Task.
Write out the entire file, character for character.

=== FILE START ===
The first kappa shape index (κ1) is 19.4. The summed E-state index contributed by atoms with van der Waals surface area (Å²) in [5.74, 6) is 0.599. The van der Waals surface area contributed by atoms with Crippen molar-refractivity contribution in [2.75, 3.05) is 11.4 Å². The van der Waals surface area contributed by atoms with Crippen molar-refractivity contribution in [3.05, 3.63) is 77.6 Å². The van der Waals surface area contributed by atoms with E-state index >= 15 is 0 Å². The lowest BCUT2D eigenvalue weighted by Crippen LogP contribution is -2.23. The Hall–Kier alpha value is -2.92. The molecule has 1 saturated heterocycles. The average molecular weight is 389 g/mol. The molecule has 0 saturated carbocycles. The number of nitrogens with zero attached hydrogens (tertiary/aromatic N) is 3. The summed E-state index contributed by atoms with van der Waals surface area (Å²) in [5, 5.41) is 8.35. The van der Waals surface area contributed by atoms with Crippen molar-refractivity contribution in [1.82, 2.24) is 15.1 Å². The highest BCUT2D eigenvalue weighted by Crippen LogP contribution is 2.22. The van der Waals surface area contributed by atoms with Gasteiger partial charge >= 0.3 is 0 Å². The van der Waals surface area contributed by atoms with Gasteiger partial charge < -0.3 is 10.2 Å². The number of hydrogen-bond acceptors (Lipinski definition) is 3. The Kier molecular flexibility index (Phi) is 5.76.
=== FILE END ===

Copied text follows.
The first kappa shape index (κ1) is 19.4. The summed E-state index contributed by atoms with van der Waals surface area (Å²) in [5.74, 6) is 0.599. The van der Waals surface area contributed by atoms with Crippen molar-refractivity contribution in [2.75, 3.05) is 11.4 Å². The van der Waals surface area contributed by atoms with Crippen molar-refractivity contribution in [3.05, 3.63) is 77.6 Å². The van der Waals surface area contributed by atoms with E-state index >= 15 is 0 Å². The lowest BCUT2D eigenvalue weighted by Crippen LogP contribution is -2.23. The Hall–Kier alpha value is -2.92. The molecule has 1 saturated heterocycles. The average molecular weight is 389 g/mol. The molecule has 0 saturated carbocycles. The number of nitrogens with zero attached hydrogens (tertiary/aromatic N) is 3. The summed E-state index contributed by atoms with van der Waals surface area (Å²) in [5, 5.41) is 8.35. The van der Waals surface area contributed by atoms with Crippen molar-refractivity contribution in [1.82, 2.24) is 15.1 Å². The highest BCUT2D eigenvalue weighted by Crippen LogP contribution is 2.22. The van der Waals surface area contributed by atoms with Gasteiger partial charge >= 0.3 is 0 Å². The van der Waals surface area contributed by atoms with Gasteiger partial charge < -0.3 is 10.2 Å². The number of hydrogen-bond acceptors (Lipinski definition) is 3. The Kier molecular flexibility index (Phi) is 5.76.